I just wanted to add a slight counterpoint to zxq9's answer, as I'm not sure it's correct that if something's wrong it won't be ambiguous. There are plenty of conditions that only become obvious when the ability gap between a child and their peers has widened quite a bit, but which could be handled better if the child was given some support before then. A ...


3

Baby Sign Language If your goal is communicating with your young child, and developing their language abilities, try sign language. Not standard adult sign language, modified simple Baby Sign Language. Babies and toddlers gain control of their limbs and hands long before they can utter verbalizations. The cognitive ability for language arrives before the ...


3

Every child develops at his own pace, but let me say this: those coos, ohhs, and aahs are him speaking to you. You just haven't learned what he's saying. :) He learns by listening, then repeating. The best technique for you teaching him is, therefore: talk, listen, encourage. Repeat. Importantly, don't just say the same word over and again. That's how you ...


3

Our son is also 16 months and I was starting to worry slightly as he didn't seem to be saying any words until recently. He didn't even say Mama or Papa. I had read that at one year, children should be saying one or two words in addition to Mummy and Daddy. However, in recent weeks, we suddenly started to understand a lot of words from my son. He currently ...


3

If your son has an immediate family member who only converses with him in Hindi, he will become a fluent speaker of Hindi. The language development may progress a bit more slowly than his English, with more people speaking English to him, but he will learn the language. However, as he gets more verbal, your son may not initially seem interested in learning ...


3

Everyone giving you an age without a qualifying "on average" would be grossly generalizing. Currently the ability to read (as in take an abstract symbol and attach meaning) is seen as a process of brain development, stemming from the same ability that allowed our ancestors to conclude from animal footprints to the behavior and whereabouts of the animal that ...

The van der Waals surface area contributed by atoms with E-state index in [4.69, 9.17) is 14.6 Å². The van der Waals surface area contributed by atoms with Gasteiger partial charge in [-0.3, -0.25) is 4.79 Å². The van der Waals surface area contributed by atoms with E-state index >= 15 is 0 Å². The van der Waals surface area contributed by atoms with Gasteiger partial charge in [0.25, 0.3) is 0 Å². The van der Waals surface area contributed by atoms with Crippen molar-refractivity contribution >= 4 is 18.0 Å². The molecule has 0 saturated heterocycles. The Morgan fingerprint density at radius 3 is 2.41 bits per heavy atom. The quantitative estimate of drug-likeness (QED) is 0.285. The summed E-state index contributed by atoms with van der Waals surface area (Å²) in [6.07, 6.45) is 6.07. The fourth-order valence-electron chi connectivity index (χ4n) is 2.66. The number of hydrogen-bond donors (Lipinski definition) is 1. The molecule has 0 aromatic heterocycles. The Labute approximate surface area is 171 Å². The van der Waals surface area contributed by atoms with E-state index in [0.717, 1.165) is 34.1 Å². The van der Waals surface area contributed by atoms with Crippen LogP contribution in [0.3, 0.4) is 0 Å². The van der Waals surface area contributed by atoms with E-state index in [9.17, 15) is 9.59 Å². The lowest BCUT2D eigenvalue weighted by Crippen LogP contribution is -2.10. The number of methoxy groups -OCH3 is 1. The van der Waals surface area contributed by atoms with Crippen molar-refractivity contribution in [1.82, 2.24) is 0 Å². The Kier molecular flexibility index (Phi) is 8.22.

2

Well, I am a Pakistani and I am a bilingual. My mother taught me both languages as I was a toddler, but she mostly used Urdu (which is extremely similar to Hindi) at home. She did teach me English words but those that I could relate to or those which a child finds at home. You should take it very gently, teaching her English words gradually but do not speak ...


2

Right now, your child is still primarily cooing or babbling, which is one of the ways infants learn to use the parts of their body necessary for speech. Cooing and babbling are good signs, and should be encouraged! At 9 months, your son could start saying a recognizable word any day, or it could even be another 9 months away. Each child is different, and ...


2

A toddler learn most of his/her early feats by imitation. That goes the same way with language. They essentially repeat what they have heard. Babbling is when they start to do that. The "wah-er-bah-dah" does not sound like anything you'd recognised, but it is their best attempt to say something they heard. My 15 month-old daughter makes a few of those ...


2

There is no rule for this, and it's different with every child. My girls are both bi-lingual. I speak to them in one language, and my wife (and the environment) speak to them in another. My eldest started speaking both languages more or less together, and is happy to switch from one to the other when talking to different people. My second would only speak ...


2

She understands the words just fine, what she doesn't understand is the underlying cause. Kids that age live very much in the moment. Past and present get jumbled in their mind, and they don't pause to reflect on their motivation. Somehow parents can't resist asking why anyway, but I can count on one hand the number of times I've received an answer that ...


2

a) If he has been exposed to a lot more Hebrew (e.g. at school) than English, it seems natural that he would be a lot more comfortable speaking in Hebrew. While children in general have an easier time learning languages than adults, I'm sure there is a range, just as there is with adults (some adults can pick up languages in no time, while others require ...


2

I'm in a similar situation, linguistically. The thing is, I have two, and can see the differences between them in this respect. My eldest learnt both languages in parallel, the way you think "should" happen. My second has a much stronger first language, and is only now starting to speak short sentences in the second, though she has always understood all ...


2

My advice would be to teach your son as many languages as you can, as early as you can - he will sort it out eventually. At first, he will be confused but keep explaining that there are different people who use different words for the same things and teach him the words for the same object in different languages all the time. Your son will likely have a ...